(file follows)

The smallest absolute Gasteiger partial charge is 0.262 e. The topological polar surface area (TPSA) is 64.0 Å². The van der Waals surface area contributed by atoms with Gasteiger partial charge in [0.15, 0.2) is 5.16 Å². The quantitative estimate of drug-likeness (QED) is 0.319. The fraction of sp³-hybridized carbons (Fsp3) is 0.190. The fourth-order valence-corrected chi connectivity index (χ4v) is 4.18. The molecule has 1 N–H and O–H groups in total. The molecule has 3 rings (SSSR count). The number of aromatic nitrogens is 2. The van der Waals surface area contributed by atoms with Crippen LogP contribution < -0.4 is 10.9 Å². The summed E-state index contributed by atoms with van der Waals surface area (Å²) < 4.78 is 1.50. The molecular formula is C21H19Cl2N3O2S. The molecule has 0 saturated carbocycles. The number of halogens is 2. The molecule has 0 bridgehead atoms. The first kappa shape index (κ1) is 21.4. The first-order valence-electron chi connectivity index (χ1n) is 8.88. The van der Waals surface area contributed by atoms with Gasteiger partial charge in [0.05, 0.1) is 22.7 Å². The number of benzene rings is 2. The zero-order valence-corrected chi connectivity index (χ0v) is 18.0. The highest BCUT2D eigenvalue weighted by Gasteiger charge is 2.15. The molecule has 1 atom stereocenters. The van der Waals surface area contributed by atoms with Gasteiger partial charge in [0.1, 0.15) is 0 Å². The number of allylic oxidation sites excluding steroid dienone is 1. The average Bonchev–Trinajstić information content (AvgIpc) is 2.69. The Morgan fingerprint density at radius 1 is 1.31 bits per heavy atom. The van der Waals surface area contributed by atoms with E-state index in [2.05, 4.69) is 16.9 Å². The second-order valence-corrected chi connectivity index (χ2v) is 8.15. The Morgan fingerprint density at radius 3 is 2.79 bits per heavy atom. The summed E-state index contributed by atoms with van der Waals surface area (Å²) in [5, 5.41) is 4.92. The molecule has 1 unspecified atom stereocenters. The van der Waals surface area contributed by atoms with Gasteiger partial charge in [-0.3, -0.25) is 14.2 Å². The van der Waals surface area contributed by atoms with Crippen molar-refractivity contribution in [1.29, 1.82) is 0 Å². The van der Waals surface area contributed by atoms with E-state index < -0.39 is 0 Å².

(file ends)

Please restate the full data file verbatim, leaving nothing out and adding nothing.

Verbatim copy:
The smallest absolute Gasteiger partial charge is 0.262 e. The topological polar surface area (TPSA) is 64.0 Å². The van der Waals surface area contributed by atoms with Gasteiger partial charge in [0.15, 0.2) is 5.16 Å². The quantitative estimate of drug-likeness (QED) is 0.319. The fraction of sp³-hybridized carbons (Fsp3) is 0.190. The fourth-order valence-corrected chi connectivity index (χ4v) is 4.18. The molecule has 1 N–H and O–H groups in total. The molecule has 3 rings (SSSR count). The number of aromatic nitrogens is 2. The van der Waals surface area contributed by atoms with Crippen LogP contribution < -0.4 is 10.9 Å². The summed E-state index contributed by atoms with van der Waals surface area (Å²) < 4.78 is 1.50. The molecular formula is C21H19Cl2N3O2S. The molecule has 0 saturated carbocycles. The number of halogens is 2. The molecule has 0 bridgehead atoms. The first kappa shape index (κ1) is 21.4. The first-order valence-electron chi connectivity index (χ1n) is 8.88. The van der Waals surface area contributed by atoms with Gasteiger partial charge in [0.05, 0.1) is 22.7 Å². The number of benzene rings is 2. The zero-order valence-corrected chi connectivity index (χ0v) is 18.0. The highest BCUT2D eigenvalue weighted by Gasteiger charge is 2.15. The molecule has 1 atom stereocenters. The van der Waals surface area contributed by atoms with Gasteiger partial charge in [0.1, 0.15) is 0 Å². The number of allylic oxidation sites excluding steroid dienone is 1. The average Bonchev–Trinajstić information content (AvgIpc) is 2.69. The Morgan fingerprint density at radius 1 is 1.31 bits per heavy atom. The van der Waals surface area contributed by atoms with E-state index in [2.05, 4.69) is 16.9 Å². The second-order valence-corrected chi connectivity index (χ2v) is 8.15. The Morgan fingerprint density at radius 3 is 2.79 bits per heavy atom. The summed E-state index contributed by atoms with van der Waals surface area (Å²) in [5, 5.41) is 4.92. The molecule has 1 unspecified atom stereocenters. The van der Waals surface area contributed by atoms with Gasteiger partial charge in [-0.3, -0.25) is 14.2 Å². The van der Waals surface area contributed by atoms with Crippen molar-refractivity contribution in [1.29, 1.82) is 0 Å². The van der Waals surface area contributed by atoms with E-state index < -0.39 is 0 Å².